Women in the Boardroom


8 October 2015

By Alexandra Dean

The end of October saw the publication of the Davies report of 'Women on Boards.' Though the number of women on boards has almost doubled since the beginning of 2010, the report recommends that now a third of all boardroom positions should be given to women, in pursuit of equality in the workplace.

The Government's aim of having 25% of women on boards by 2015 has not only been met but surpassed; The UK is now in sixth place in international rankings of women on boards, with the countries ahead of us having introduced legislation to push up the numbers. However, there are still 15 companies with no women in their boardrooms at all. 

The 30% Club has collaborated closely with the Davies Commission on this report. The Chairwoman, Brenda Trenowden, claims the journey to equality to be far from over, and that continued action is needed if Britain is to sustain these achievements. She claims there to have been a genuine shift in mind-sets across British businesses, with chairmen now convinced of the need for diversity. Investors are key players in this, but Ms Trenowden claims them to be slower on the uptake, failing to vote against re-election of existing chairmen and challenging CEOs. Indeed the investor community has its own diversity challenges.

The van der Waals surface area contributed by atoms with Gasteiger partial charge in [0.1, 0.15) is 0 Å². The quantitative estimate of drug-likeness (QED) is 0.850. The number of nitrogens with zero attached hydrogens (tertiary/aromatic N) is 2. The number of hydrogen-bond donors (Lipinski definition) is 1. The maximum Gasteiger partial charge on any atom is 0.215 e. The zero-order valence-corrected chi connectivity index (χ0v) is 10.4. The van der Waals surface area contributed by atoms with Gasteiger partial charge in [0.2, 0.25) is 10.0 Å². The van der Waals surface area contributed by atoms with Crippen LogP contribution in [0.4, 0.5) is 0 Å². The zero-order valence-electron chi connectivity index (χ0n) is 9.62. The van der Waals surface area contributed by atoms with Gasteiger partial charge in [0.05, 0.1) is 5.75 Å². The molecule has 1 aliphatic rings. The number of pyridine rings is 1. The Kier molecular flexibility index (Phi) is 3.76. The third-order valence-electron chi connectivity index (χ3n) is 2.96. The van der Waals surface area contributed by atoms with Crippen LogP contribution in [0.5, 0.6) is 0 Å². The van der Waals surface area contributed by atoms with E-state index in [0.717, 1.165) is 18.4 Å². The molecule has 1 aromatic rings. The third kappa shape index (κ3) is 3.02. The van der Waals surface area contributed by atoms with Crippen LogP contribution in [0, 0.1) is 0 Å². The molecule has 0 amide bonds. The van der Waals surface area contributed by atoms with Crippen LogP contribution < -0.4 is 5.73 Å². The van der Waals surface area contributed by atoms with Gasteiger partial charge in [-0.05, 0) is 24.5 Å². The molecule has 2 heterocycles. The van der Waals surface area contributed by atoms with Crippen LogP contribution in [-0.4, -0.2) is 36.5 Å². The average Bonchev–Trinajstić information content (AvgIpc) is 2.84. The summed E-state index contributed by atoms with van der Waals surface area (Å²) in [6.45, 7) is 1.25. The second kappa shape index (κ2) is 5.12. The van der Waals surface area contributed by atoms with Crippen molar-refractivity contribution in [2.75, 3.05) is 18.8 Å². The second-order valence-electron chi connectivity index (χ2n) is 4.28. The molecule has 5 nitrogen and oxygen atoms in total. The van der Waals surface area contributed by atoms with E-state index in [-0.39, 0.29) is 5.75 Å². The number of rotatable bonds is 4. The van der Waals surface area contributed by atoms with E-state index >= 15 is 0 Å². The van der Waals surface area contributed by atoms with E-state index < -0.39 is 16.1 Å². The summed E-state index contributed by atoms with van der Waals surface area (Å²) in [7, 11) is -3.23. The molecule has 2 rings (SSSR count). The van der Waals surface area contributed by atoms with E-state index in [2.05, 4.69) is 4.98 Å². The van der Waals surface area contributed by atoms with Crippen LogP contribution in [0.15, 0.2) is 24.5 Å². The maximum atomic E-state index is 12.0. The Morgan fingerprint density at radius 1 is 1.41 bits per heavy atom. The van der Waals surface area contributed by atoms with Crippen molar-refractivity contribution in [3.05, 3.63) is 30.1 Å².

The next step, according to the 30% Club, is to move down the executive committee level within organisations, and also tackle the FTSE 350 and 250 companies. Tackling the issue at the stem in schools is also advocated. This is no time to be complacent, according to Ms Trenowden, but to ensure the current position is sustainable with continued work. 

This is not legal advice; it is intended to provide information of general interest about current legal issues.At Gepp & Sons Solicitors we can advise on all aspects of employment law. For more information and guidance, please contact Alexandra Dean on 01245 228141 or email deana@gepp.co.uk